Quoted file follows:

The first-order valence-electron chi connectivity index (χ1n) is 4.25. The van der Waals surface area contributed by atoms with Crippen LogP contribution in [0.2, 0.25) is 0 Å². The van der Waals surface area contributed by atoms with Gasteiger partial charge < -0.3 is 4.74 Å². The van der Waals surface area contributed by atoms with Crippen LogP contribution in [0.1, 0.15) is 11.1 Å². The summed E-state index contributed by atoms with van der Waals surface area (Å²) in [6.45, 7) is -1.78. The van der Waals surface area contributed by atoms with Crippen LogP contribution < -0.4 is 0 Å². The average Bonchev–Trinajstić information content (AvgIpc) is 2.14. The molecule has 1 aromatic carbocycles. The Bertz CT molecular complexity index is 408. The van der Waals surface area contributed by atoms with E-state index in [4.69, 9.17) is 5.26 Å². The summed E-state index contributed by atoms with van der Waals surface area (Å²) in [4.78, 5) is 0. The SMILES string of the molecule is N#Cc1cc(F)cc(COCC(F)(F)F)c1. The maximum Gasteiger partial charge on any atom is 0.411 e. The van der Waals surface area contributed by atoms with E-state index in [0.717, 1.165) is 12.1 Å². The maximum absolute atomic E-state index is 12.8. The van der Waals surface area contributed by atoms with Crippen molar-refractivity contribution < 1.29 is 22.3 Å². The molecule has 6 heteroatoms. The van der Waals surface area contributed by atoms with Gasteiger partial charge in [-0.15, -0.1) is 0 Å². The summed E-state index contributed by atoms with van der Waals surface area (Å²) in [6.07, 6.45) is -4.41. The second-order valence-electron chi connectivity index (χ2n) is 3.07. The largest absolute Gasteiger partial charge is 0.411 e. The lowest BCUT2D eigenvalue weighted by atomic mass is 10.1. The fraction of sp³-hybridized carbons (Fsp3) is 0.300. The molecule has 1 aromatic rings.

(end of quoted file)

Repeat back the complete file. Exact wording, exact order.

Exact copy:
The first-order valence-electron chi connectivity index (χ1n) is 4.25. The van der Waals surface area contributed by atoms with Crippen LogP contribution in [0.2, 0.25) is 0 Å². The van der Waals surface area contributed by atoms with Gasteiger partial charge < -0.3 is 4.74 Å². The van der Waals surface area contributed by atoms with Crippen LogP contribution in [0.1, 0.15) is 11.1 Å². The summed E-state index contributed by atoms with van der Waals surface area (Å²) in [6.45, 7) is -1.78. The van der Waals surface area contributed by atoms with Crippen LogP contribution < -0.4 is 0 Å². The average Bonchev–Trinajstić information content (AvgIpc) is 2.14. The molecule has 1 aromatic carbocycles. The Bertz CT molecular complexity index is 408. The van der Waals surface area contributed by atoms with E-state index in [4.69, 9.17) is 5.26 Å². The summed E-state index contributed by atoms with van der Waals surface area (Å²) in [4.78, 5) is 0. The SMILES string of the molecule is N#Cc1cc(F)cc(COCC(F)(F)F)c1. The maximum Gasteiger partial charge on any atom is 0.411 e. The van der Waals surface area contributed by atoms with E-state index in [0.717, 1.165) is 12.1 Å². The maximum absolute atomic E-state index is 12.8. The van der Waals surface area contributed by atoms with Crippen molar-refractivity contribution < 1.29 is 22.3 Å². The molecule has 6 heteroatoms. The van der Waals surface area contributed by atoms with Gasteiger partial charge in [-0.15, -0.1) is 0 Å². The summed E-state index contributed by atoms with van der Waals surface area (Å²) in [6.07, 6.45) is -4.41. The second-order valence-electron chi connectivity index (χ2n) is 3.07. The largest absolute Gasteiger partial charge is 0.411 e. The lowest BCUT2D eigenvalue weighted by atomic mass is 10.1. The fraction of sp³-hybridized carbons (Fsp3) is 0.300. The molecule has 1 aromatic rings.